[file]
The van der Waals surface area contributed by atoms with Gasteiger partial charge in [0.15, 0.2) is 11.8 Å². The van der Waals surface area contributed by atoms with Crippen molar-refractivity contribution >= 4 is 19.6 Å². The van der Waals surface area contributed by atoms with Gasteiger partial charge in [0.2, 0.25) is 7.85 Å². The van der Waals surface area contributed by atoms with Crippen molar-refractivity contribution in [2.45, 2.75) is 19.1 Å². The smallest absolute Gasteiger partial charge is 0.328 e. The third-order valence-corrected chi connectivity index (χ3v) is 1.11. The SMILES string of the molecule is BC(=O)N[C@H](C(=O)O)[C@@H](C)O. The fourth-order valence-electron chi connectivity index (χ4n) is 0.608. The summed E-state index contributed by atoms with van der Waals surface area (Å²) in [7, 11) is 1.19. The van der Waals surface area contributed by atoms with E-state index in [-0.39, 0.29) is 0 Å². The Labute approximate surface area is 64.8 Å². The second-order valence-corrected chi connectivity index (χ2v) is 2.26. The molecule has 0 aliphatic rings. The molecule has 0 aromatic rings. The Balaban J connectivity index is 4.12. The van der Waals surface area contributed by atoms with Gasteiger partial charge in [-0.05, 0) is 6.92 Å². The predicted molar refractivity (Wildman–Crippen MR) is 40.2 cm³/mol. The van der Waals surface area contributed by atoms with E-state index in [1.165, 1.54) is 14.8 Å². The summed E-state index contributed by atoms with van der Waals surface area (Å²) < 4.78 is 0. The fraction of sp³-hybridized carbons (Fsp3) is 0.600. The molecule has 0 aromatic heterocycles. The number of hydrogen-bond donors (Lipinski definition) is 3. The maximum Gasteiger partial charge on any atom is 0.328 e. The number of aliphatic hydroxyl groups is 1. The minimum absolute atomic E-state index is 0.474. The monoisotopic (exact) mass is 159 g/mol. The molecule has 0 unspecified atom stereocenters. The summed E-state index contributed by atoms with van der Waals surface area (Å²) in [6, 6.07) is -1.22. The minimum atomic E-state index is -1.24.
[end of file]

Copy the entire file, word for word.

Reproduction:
The van der Waals surface area contributed by atoms with Gasteiger partial charge in [0.15, 0.2) is 11.8 Å². The van der Waals surface area contributed by atoms with Crippen molar-refractivity contribution >= 4 is 19.6 Å². The van der Waals surface area contributed by atoms with Gasteiger partial charge in [0.2, 0.25) is 7.85 Å². The van der Waals surface area contributed by atoms with Crippen molar-refractivity contribution in [2.45, 2.75) is 19.1 Å². The smallest absolute Gasteiger partial charge is 0.328 e. The third-order valence-corrected chi connectivity index (χ3v) is 1.11. The SMILES string of the molecule is BC(=O)N[C@H](C(=O)O)[C@@H](C)O. The fourth-order valence-electron chi connectivity index (χ4n) is 0.608. The summed E-state index contributed by atoms with van der Waals surface area (Å²) in [7, 11) is 1.19. The van der Waals surface area contributed by atoms with E-state index in [-0.39, 0.29) is 0 Å². The Labute approximate surface area is 64.8 Å². The second-order valence-corrected chi connectivity index (χ2v) is 2.26. The molecule has 0 aliphatic rings. The molecule has 0 aromatic rings. The Balaban J connectivity index is 4.12. The van der Waals surface area contributed by atoms with Gasteiger partial charge in [-0.05, 0) is 6.92 Å². The predicted molar refractivity (Wildman–Crippen MR) is 40.2 cm³/mol. The van der Waals surface area contributed by atoms with E-state index in [1.165, 1.54) is 14.8 Å². The summed E-state index contributed by atoms with van der Waals surface area (Å²) < 4.78 is 0. The fraction of sp³-hybridized carbons (Fsp3) is 0.600. The molecule has 0 aromatic heterocycles. The number of hydrogen-bond donors (Lipinski definition) is 3. The maximum Gasteiger partial charge on any atom is 0.328 e. The number of aliphatic hydroxyl groups is 1. The minimum absolute atomic E-state index is 0.474. The monoisotopic (exact) mass is 159 g/mol. The molecule has 0 unspecified atom stereocenters. The summed E-state index contributed by atoms with van der Waals surface area (Å²) in [6, 6.07) is -1.22. The minimum atomic E-state index is -1.24.